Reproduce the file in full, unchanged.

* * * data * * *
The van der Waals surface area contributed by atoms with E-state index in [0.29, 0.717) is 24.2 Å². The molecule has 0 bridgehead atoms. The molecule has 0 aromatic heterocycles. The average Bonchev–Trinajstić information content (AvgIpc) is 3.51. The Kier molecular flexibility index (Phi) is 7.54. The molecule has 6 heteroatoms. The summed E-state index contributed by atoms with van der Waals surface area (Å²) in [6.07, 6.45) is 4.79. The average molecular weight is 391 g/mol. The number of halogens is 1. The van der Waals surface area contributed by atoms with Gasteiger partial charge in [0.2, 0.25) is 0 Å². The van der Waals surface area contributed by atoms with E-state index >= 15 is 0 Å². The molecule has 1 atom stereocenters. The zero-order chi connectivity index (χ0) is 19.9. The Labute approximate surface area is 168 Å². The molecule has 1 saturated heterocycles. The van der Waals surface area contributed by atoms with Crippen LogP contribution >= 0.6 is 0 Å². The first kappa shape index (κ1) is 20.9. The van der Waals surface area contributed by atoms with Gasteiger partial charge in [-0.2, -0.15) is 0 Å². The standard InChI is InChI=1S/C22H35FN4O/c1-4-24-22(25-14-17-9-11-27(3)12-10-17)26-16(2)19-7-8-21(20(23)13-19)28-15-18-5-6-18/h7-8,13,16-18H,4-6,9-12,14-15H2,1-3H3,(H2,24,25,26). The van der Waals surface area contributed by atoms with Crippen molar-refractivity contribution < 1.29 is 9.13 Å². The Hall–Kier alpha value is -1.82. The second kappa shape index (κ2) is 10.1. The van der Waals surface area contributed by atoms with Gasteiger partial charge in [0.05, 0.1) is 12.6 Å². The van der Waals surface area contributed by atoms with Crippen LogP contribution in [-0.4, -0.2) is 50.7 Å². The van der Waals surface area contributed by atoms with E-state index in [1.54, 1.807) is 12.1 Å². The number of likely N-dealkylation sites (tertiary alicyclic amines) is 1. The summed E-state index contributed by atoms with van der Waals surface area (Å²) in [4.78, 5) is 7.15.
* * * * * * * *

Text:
The van der Waals surface area contributed by atoms with E-state index in [0.29, 0.717) is 24.2 Å². The molecule has 0 bridgehead atoms. The molecule has 0 aromatic heterocycles. The average Bonchev–Trinajstić information content (AvgIpc) is 3.51. The Kier molecular flexibility index (Phi) is 7.54. The molecule has 6 heteroatoms. The summed E-state index contributed by atoms with van der Waals surface area (Å²) in [6.07, 6.45) is 4.79. The average molecular weight is 391 g/mol. The number of halogens is 1. The van der Waals surface area contributed by atoms with Gasteiger partial charge in [0.2, 0.25) is 0 Å². The van der Waals surface area contributed by atoms with E-state index >= 15 is 0 Å². The molecule has 1 atom stereocenters. The zero-order chi connectivity index (χ0) is 19.9. The Labute approximate surface area is 168 Å². The molecule has 1 saturated heterocycles. The van der Waals surface area contributed by atoms with Crippen LogP contribution >= 0.6 is 0 Å². The first kappa shape index (κ1) is 20.9. The van der Waals surface area contributed by atoms with Gasteiger partial charge in [-0.2, -0.15) is 0 Å². The standard InChI is InChI=1S/C22H35FN4O/c1-4-24-22(25-14-17-9-11-27(3)12-10-17)26-16(2)19-7-8-21(20(23)13-19)28-15-18-5-6-18/h7-8,13,16-18H,4-6,9-12,14-15H2,1-3H3,(H2,24,25,26). The van der Waals surface area contributed by atoms with Crippen molar-refractivity contribution < 1.29 is 9.13 Å². The Hall–Kier alpha value is -1.82. The second kappa shape index (κ2) is 10.1. The van der Waals surface area contributed by atoms with Gasteiger partial charge in [0.05, 0.1) is 12.6 Å². The van der Waals surface area contributed by atoms with Crippen LogP contribution in [-0.4, -0.2) is 50.7 Å². The van der Waals surface area contributed by atoms with E-state index in [1.54, 1.807) is 12.1 Å². The number of likely N-dealkylation sites (tertiary alicyclic amines) is 1. The summed E-state index contributed by atoms with van der Waals surface area (Å²) in [4.78, 5) is 7.15.